Retailers have faced some unique challenges in the last few years as shopping habits have shifted, and traditional retail models have been usurped by omnichannel operators. The outbreak of coronavirus (COVID-19) has created additional stresses for retailers. Nixon Peabody’s Retail Team is hearing from our retail clients about a few main areas of concern.
Many global organizations, especially large technology companies, have urged or required their employees to work remotely. For brick-and-mortar store employees, this is not a possibility. Therefore, employers are struggling with the challenge of workers coming in sick in order to avoid losing work or sacrificing their jobs. In addition, employees who are required to be quarantined as a result of possible exposure face extreme economic challenges, as most are hourly and will need to take that time off on an unpaid basis. While there is a discussion around federal, state, and even local government relief for these workers, some retailers are proactively providing a form of leave and/or sick pay (mostly for actual coronavirus victims) for employees.
In some geographies, retailers are being forced to close, or the traffic to their stores is extremely limited, as a result of government decree. In others, such measures are being considered. These forced closures create financial, employment, and other regulatory challenges.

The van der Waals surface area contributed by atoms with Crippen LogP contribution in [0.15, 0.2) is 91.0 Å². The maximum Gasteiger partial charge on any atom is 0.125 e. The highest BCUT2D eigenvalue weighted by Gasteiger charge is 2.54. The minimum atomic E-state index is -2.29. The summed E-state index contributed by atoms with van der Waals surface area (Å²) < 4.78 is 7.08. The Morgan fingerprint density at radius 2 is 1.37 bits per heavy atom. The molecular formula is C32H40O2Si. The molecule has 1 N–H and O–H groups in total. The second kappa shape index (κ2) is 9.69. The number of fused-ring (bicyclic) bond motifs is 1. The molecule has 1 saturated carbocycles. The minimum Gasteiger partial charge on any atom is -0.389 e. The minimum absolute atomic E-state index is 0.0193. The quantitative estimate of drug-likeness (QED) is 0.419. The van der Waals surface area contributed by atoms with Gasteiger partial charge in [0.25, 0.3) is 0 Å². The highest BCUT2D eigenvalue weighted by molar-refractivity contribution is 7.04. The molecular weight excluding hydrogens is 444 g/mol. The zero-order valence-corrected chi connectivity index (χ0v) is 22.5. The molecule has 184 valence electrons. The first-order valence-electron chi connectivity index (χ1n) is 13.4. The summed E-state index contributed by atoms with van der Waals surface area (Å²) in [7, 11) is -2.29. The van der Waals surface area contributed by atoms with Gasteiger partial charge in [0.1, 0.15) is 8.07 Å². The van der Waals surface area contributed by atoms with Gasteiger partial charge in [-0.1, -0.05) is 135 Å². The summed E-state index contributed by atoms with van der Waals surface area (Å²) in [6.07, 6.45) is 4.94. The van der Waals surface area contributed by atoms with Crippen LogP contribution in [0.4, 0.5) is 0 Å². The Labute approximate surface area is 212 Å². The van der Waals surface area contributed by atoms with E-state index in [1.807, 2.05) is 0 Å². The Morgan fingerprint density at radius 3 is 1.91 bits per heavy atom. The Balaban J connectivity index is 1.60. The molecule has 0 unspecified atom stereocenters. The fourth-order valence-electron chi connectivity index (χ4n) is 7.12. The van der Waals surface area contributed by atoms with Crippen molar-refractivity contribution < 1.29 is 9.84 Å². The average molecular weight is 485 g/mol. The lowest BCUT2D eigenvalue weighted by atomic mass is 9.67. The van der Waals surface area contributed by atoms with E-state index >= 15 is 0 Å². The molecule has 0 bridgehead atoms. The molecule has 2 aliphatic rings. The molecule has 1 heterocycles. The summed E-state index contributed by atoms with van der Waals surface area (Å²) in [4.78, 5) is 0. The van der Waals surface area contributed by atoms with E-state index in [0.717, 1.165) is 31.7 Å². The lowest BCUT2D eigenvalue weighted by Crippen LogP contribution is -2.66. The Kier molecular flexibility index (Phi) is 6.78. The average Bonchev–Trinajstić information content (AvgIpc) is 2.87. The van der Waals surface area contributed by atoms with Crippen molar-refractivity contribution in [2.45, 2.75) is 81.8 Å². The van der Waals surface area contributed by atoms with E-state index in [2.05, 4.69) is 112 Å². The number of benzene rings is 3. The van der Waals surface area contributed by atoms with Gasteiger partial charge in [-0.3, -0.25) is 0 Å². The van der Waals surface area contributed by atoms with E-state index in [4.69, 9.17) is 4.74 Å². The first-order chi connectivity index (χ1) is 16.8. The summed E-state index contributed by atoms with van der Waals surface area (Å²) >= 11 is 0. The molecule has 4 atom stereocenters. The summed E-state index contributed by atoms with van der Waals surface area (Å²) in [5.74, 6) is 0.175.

Retailers with only, or primarily, a web presence may be able to utilize a telework solution for many of their employees. However, for companies that handle their own distribution, they suffer the same issues as listed above as they need a team to package and ship products. On the one hand, many e-retailers may see a spike in demand in America, the UK, and Europe as home-bound consumers spend more time online. That was the experience in China where folks spent 7.3 hours a day online in the week after Chinese New Year. On the other hand, retailers worry about being able to meet the increase in customer demand—be it from a lack of resources or the sudden unavailability of a distribution network that has never been stress-tested by a pandemic.
All retailers are concerned about supply-chain disruptions that may result from the coronavirus shock. As the virus spreads around the world, factories that produce the goods that they sell are often closed or working at reduced capacity. In addition, shortages of components and even raw materials have created further disruptions. These disruptions can create contract and other types of disputes, as well as customer service concerns.
More to come
The above are just some of the issues facing retail clients as a result of the coronavirus (COVID-19) outbreak. Our Nixon Peabody team will continue to provide updates on other issues facing global retailers and solutions to assist them navigate through these turbulent times.